Inventorying Servers with PowerShell

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by Ed Goad | April 2013 | Cookbooks Enterprise Articles Microsoft

This article explains how to inventory the hardware and software configurations of Windows 8 Servers and create a detailed inventory and configuration report. Additionally, this article will cover methods to track configuration changes over time, export the configuration report via Word. This article should cover everything necessary to create a centralized hardware and software inventory of all servers in the enterprise.

This article by Ed Goad, author of Windows Server 2012 Automation with PowerShell Cookbook, covers the following topics:

  • Inventorying hardware with PowerShell

  • Inventorying the installed software

  • Inventorying system configuration

  • Reporting on system security

  • Creating a change report

  • Exporting a configuration report to Word

(For more resources related to this topic, see here.)

Inventorying hardware with PowerShell

Often times, a system administrator needs to identify what hardware is installed in their environment. This could be for an asset tracking project, finding available resources, or even identifying older equipment that needs to be retired. Most hardware information on a system is stored in WMI and can be accessed via in-built PowerShell functions or via WMI queries. In this recipe, we will review the various methods for gathering inventory information from our local system. In addition to collecting from the local system, these methods can be expanded to include remote systems.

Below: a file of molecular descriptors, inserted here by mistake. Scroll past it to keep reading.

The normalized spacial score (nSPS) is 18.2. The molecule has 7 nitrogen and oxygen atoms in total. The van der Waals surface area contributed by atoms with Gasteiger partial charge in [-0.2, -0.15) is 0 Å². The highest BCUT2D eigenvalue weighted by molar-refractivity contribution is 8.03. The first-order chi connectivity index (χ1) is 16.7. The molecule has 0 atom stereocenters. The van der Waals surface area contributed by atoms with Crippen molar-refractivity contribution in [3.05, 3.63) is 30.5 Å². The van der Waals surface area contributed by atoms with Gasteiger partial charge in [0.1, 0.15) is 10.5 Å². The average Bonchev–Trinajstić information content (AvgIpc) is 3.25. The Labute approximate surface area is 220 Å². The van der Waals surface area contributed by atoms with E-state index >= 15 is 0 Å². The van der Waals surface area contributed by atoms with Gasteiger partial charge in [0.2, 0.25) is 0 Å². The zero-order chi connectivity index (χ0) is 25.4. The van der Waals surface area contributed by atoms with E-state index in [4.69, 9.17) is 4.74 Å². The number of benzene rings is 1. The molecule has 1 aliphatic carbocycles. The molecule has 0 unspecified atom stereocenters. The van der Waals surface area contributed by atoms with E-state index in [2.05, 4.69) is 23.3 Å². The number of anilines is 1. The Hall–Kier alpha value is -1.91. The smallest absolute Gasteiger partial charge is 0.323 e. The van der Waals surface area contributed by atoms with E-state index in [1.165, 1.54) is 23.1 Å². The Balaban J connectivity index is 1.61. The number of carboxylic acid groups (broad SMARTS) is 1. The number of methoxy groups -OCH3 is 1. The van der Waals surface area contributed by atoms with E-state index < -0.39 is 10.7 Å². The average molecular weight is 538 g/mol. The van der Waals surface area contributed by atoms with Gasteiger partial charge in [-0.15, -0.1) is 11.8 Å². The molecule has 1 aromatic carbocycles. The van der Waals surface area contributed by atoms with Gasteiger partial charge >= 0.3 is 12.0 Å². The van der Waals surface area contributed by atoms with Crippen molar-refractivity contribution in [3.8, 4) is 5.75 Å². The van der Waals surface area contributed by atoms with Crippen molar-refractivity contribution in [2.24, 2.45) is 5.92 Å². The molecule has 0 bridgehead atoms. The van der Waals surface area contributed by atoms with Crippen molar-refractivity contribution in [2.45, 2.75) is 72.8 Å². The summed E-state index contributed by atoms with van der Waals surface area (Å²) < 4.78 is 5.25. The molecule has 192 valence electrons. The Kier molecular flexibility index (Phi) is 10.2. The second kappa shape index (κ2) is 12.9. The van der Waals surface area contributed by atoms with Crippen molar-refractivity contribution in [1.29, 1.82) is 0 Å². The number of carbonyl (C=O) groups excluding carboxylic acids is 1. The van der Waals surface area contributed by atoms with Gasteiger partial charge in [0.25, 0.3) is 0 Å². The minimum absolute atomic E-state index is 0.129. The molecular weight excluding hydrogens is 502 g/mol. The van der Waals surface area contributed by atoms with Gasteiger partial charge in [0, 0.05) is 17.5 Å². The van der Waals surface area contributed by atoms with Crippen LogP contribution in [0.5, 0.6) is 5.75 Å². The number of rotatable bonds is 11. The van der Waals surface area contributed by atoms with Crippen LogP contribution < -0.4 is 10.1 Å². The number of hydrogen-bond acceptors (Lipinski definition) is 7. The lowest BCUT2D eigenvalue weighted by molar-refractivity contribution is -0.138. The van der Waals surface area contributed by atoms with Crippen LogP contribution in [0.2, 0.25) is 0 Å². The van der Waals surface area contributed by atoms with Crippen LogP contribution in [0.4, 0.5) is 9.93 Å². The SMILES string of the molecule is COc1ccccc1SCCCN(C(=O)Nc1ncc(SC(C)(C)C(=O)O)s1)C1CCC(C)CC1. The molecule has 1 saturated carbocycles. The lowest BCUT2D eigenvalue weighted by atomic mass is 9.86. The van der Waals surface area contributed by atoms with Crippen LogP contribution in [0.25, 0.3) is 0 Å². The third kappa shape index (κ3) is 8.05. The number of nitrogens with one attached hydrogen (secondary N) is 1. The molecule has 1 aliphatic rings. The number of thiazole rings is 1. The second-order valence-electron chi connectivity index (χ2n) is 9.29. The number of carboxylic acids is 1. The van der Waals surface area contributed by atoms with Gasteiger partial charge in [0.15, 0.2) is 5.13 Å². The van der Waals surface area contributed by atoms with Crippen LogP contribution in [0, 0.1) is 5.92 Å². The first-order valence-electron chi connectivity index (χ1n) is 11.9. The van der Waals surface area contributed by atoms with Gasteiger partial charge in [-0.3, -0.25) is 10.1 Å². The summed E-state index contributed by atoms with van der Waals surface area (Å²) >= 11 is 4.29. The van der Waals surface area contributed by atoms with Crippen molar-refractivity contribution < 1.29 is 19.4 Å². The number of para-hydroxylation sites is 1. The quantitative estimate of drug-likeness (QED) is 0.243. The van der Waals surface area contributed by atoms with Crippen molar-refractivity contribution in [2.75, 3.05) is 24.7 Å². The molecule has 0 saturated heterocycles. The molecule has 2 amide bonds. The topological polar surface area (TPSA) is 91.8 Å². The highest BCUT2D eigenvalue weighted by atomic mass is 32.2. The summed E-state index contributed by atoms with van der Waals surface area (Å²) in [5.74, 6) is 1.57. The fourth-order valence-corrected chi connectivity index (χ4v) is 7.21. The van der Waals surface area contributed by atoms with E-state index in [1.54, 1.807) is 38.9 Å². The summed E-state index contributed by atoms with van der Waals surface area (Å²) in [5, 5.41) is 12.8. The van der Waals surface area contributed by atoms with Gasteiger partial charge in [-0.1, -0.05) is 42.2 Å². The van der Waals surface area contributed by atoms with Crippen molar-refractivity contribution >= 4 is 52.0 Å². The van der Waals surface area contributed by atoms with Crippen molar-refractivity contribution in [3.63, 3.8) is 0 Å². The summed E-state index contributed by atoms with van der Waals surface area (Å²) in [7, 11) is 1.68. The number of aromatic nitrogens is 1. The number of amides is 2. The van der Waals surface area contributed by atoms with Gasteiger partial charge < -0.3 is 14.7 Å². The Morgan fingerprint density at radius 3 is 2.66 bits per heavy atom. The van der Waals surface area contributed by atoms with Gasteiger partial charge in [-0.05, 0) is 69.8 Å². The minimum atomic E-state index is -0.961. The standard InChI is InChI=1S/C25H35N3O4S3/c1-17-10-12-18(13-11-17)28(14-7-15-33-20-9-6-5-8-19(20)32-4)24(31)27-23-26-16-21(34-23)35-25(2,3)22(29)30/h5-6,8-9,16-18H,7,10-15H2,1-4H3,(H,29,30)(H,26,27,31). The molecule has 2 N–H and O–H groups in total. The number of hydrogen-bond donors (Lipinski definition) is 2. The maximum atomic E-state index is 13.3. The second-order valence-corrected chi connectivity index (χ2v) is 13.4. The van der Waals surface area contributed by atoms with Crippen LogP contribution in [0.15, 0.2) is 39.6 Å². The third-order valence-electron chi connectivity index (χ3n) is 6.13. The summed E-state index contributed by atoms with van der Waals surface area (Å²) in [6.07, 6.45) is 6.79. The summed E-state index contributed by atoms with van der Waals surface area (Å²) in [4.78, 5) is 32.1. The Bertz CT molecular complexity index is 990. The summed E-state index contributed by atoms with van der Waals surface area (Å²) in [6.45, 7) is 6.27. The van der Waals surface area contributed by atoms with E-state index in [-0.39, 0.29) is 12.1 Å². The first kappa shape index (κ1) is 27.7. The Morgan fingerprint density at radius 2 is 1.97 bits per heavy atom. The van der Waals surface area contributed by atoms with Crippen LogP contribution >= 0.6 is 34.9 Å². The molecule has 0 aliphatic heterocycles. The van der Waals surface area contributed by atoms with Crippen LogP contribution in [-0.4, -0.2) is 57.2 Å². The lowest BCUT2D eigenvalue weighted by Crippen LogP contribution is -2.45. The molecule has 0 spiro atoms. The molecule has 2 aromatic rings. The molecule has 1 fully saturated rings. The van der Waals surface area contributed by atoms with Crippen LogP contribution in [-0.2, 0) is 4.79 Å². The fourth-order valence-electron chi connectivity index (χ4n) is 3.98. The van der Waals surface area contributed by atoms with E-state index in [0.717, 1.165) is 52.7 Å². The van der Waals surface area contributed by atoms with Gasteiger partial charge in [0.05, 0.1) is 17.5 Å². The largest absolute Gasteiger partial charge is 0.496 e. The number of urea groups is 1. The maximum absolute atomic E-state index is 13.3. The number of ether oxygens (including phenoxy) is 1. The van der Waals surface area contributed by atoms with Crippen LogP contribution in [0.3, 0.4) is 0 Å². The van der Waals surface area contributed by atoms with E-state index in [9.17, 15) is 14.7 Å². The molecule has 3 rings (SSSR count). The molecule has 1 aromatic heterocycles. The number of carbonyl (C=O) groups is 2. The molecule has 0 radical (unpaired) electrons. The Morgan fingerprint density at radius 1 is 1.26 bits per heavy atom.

How to do it...

We can review the various methods for gathering inventory information as follows:

  1. Gather disk information from the local system.

    $TargetSystem="." $myCim = New-CimSession -ComputerName $TargetSystem Get-Disk -CimSession $myCim

    When executed, the results will be displayed similar to the following screenshot:

  2. Review the contents of the Get-Disk function.

    Get-Content Function:Get-Disk

    When executed, the contents of the function will be displayed as shown in the following screenshot:

  3. Retrieve results using WMI.

    Get-WmiObject -Class MSFT_DISK ` -Namespace ROOT\Microsoft\Windows\Storage

    When executed, the results will be displayed similar to the following screenshot:

How it works...